By Chris Sieroty
Posted: Oct. 3, 2012 | 4:15 p.m.
Updated: Oct. 4, 2012 | 7:42 a.m.

Representatives from MGM Resorts International, Las Vegas Sands Corp. and several other casino operators and suppliers on Wednesday expressed optimism about their industry, with continued expansion in Asia and online gambling leading the way in the next five years.

Michael Leven, president and COO of Las Vegas Sands, and other panelists said they don’t expect any new resort openings in Las Vegas and agreed that the industry must use technology more effectively to capture the next generation of gamblers.

“You want to predict the future five years from now, roll the dice,” Leven said Wednesday during a panel discussion at Global Gaming Expo at the Sands Expo and Convention Center.

Leven, Jim Murren, chairman and CEO of MGM Resorts, and Patti Hart, CEO of International Game Technology, were among speakers who addressed a wide range of topics on the state of the gaming industry during the hourlong discussion.

Murren said he expects 2012 to be better than last year for Las Vegas, which is “saying something after what this town has been through.” He said expectations for 2013 are looking strong, with convention bookings already up double digits, and 2014 looks even better.

Leven was more cautious, saying the health of the casino industry is tied to disposable income. He said that if the “world’s economy grows, we’ll do well,” but another recession would hurt the industry.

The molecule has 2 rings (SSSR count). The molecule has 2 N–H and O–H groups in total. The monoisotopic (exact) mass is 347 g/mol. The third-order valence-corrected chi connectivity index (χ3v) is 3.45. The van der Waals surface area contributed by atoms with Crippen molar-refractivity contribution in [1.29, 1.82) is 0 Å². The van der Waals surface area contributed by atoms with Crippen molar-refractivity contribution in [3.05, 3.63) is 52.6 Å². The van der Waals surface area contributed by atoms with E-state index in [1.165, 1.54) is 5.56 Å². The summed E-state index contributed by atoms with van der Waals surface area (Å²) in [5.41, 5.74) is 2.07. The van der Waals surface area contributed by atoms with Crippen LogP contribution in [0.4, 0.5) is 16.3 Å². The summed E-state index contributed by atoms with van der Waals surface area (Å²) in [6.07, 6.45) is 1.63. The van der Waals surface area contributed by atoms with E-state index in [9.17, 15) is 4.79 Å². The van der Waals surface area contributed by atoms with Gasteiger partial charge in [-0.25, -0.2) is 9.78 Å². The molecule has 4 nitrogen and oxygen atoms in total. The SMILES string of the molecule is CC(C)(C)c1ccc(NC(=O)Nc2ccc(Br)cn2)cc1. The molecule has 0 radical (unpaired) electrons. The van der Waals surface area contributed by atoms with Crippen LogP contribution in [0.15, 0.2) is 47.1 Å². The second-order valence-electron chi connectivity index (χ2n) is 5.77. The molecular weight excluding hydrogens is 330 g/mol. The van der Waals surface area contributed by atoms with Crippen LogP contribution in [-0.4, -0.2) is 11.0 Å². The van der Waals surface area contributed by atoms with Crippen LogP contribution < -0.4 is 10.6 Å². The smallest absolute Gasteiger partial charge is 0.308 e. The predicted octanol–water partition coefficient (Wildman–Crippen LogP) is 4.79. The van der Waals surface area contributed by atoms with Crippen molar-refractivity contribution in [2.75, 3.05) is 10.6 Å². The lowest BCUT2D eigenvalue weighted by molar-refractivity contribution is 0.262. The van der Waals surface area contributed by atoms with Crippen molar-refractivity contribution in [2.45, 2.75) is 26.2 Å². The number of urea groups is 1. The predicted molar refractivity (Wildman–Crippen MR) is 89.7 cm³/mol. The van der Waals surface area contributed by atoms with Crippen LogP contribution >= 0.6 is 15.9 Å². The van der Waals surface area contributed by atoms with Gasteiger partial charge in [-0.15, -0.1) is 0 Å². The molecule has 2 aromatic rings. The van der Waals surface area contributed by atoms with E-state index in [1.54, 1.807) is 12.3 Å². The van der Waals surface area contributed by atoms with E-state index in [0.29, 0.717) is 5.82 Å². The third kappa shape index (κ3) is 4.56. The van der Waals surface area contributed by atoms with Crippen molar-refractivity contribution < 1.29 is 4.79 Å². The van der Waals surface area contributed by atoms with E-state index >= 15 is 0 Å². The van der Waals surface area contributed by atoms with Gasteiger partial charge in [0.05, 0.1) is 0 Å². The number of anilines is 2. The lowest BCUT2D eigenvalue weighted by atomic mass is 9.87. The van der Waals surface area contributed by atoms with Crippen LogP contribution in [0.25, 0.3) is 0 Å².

A majority of panelists said they expect that legalization of online poker in the United States would attract new business to brick-and-mortar casinos, not take it away.

Hart said online poker would allow the industry to grow in the United States again. She said she sees online gaming not as a threat to traditional casinos, but as a challenge.

“The gaming industry has done incredibly well in reinventing itself several times,” Hart said.

Leven reminded the audience that his boss, Sands CEO Sheldon Adelson, opposes legalizing online gaming because of three concerns: profitability, the inability to control underage gambling and what he sees as a negative impact on traditional casinos.

“We don’t think (online poker) will hurt Las Vegas,” Leven said. “We think it will have a negative impact on smaller markets.”

Leven said Adelson, who has made headlines as a major donor to political campaigns in recent months, has shared his views with lawmakers but stressed that “he has not told any politician” how to vote on the issue. He also questioned the industry’s desire for federal regulation of online poker, warning that federal oversight could lead to over-regulation and cut into profits.

“No doubt there are risks that exist,” Murren said. “We prefer it happen on a federal level.”

Murren said a federal approach would lead to “consistency of regulations” instead of a patchwork of state-by-state rules. He said MGM Resorts isn’t intimidated by potential competition from online providers and thinks it will be profitable online.

“We are embracing it as an opportunity,” Murren said. “We can’t stick our head in the sand and hope it goes away.”

The gaming executives also were optimistic about future growth in Asia, especially after success in Macau and Singapore. Both Murren and Leven expect casino gaming in the near future in Vietnam, the Philippines, South Korea, Taiwan, and eventually in Japan.

MGM Resorts is building a nongaming resort in Vietnam, Murren said. Both Sands and MGM operate resort-casinos in Macau.

Contact reporter Chris Sieroty at csieroty@ or 702-477-3893. Follow @sierotyfeatures on Twitter.

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